Monday, July 6, 2015

An Astronaut's Guide to Life on Earth

An Astronaut's Guide to Life on Earth by Chris Hadfield (2013)

You may have heard of astronaut Chris Hadfield from his YouTube videos, such as his popular performance of Space Oddity which he recorded aboard the International Space Station. Hadfield has written a book about his experiences as an astronaut and the life lessons he has learned along the way.

As a child in Canada, he watched Neil Armstrong take those first historic steps on the moon and knew that he too wanted to be an astronaut one day. Canada didn't even have a space program and at the time it was impossible for a Canadian to go into space. But, Hadfield reasoned, only recently it had also been impossible to walk on the moon. So there we have lesson number one: just because something is impossible doesn't mean it will always be impossible.

Hadfield didn't know if his dreams would ever come true, but he did everything he could to prepare himself nonetheless. Throughout his career he has shown the same incredible patience and perseverance, and I was in awe as I read about it. He is very sensible and logical and determined, but also displays a healthy sense of humor (which I am convinced is key to being successful as a human being.) I was also envious of his ability to concentrate and maintain focus. Once he was flying a jet in formation, and discovered a bee in his helmet. He had no choice but to ignore it, which is completely reasonable, but had I been in this situation I would surely have panicked and gotten myself (and possibly others) killed.

His anecdote about ignoring the bee was meant to illustrate a piece of wisdom he came back to a couple of times. Basically, don't worry about what you can't control. Focus on what you can do and ignore the rest. Ignore the bees, and don't take jerks personally. Complaining about things you can't control doesn't help either. He cautions against getting carried away with group griping. It does help bonding, but if you let it go on it only makes the problem you're complaining about seem even bigger than it is and certainly doesn't solve it.

I learned a lot about space travel; there's just so much that had never occurred to me. As you would expect, a lot of preparation goes into preparing for launch but I didn't realize the extent of it. Because of everything that goes into preparing for launch far away from home, NASA provides family escorts: astronauts who aren't currently training for a mission who sort of act as a surrogate spouse/concierge for the family. That escort runs out for sandwiches, deals with hotel issues, and carts the family around, but also has to be there if someone in the family dies while the family's astronaut is away or, worst-case scenario, if the astronaut dies during the mission. In that the case, the escort will help with the funeral and long afterward, advocating for the family and assisting with things like setting up an education fund for the kids. Hadfield has done this for other families as well, and it helped him to see what a launch was like for the families and also helped him to understand that his family's struggles were just like those of other astronauts' families.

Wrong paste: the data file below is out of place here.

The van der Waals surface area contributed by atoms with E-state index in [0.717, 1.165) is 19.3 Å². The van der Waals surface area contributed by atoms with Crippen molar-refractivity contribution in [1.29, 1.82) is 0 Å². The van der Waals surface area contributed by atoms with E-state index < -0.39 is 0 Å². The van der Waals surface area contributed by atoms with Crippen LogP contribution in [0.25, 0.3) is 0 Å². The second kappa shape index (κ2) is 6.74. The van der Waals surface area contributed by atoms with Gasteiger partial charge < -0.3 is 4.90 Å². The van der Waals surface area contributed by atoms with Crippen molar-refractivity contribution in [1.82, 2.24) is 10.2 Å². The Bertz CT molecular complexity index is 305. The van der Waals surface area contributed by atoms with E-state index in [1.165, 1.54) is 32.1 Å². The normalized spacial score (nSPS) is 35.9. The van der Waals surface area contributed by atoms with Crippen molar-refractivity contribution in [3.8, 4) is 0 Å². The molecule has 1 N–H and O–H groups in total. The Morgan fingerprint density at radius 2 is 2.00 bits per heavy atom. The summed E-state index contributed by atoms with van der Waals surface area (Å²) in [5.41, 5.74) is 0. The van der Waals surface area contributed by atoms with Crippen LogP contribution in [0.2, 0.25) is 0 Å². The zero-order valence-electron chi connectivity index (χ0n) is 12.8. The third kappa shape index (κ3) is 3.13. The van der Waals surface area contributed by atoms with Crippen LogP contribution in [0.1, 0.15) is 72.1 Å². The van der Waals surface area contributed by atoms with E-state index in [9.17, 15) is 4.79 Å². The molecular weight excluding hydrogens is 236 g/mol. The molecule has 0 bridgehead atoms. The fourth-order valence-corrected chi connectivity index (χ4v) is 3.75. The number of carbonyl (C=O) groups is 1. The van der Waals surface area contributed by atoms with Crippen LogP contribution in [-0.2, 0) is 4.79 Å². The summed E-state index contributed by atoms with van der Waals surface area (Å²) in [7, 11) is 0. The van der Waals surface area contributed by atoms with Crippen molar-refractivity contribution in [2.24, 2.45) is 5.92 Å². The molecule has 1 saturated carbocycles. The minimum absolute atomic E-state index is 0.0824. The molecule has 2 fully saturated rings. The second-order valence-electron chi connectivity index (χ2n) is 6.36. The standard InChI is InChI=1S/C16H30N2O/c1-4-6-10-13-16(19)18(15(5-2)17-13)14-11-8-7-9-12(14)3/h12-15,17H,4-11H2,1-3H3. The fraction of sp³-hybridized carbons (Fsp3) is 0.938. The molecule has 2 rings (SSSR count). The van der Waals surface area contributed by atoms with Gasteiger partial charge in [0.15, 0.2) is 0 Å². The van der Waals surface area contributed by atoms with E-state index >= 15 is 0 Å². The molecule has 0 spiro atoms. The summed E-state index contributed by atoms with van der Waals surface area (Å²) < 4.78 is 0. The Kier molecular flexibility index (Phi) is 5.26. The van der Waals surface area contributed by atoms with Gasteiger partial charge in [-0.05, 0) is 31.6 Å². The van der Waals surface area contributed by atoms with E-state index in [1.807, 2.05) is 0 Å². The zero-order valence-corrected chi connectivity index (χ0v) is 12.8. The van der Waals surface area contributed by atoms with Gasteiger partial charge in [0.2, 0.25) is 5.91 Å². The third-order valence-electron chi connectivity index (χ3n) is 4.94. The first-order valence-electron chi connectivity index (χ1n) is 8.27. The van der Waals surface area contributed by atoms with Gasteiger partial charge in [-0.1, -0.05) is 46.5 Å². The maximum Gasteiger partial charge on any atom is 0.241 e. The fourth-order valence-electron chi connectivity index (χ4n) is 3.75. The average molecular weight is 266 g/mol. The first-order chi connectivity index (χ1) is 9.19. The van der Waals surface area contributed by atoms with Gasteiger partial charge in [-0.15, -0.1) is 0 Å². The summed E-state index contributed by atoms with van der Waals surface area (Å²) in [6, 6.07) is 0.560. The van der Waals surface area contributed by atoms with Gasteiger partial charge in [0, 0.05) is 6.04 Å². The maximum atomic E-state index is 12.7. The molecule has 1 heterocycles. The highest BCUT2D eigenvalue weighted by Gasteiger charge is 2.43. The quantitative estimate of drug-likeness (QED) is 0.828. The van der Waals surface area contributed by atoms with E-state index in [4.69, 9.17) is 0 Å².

Over and over Hadfield would ask himself "What is the next thing that could kill me?" and then prepare for that. An astronaut needs to be the very best that he or she can possibly be so it's no surprise that this is kind of a self-improvement manual. It's a great complement to Mary Roach's Packing for Mars, which is the first book I read about life in space. Hadfield's book touches a bit on some of the same practicalities, but is really more focused on becoming an astronaut, what it's like in a larger sense, and of course the lessons he's learned that can apply to all of our lives.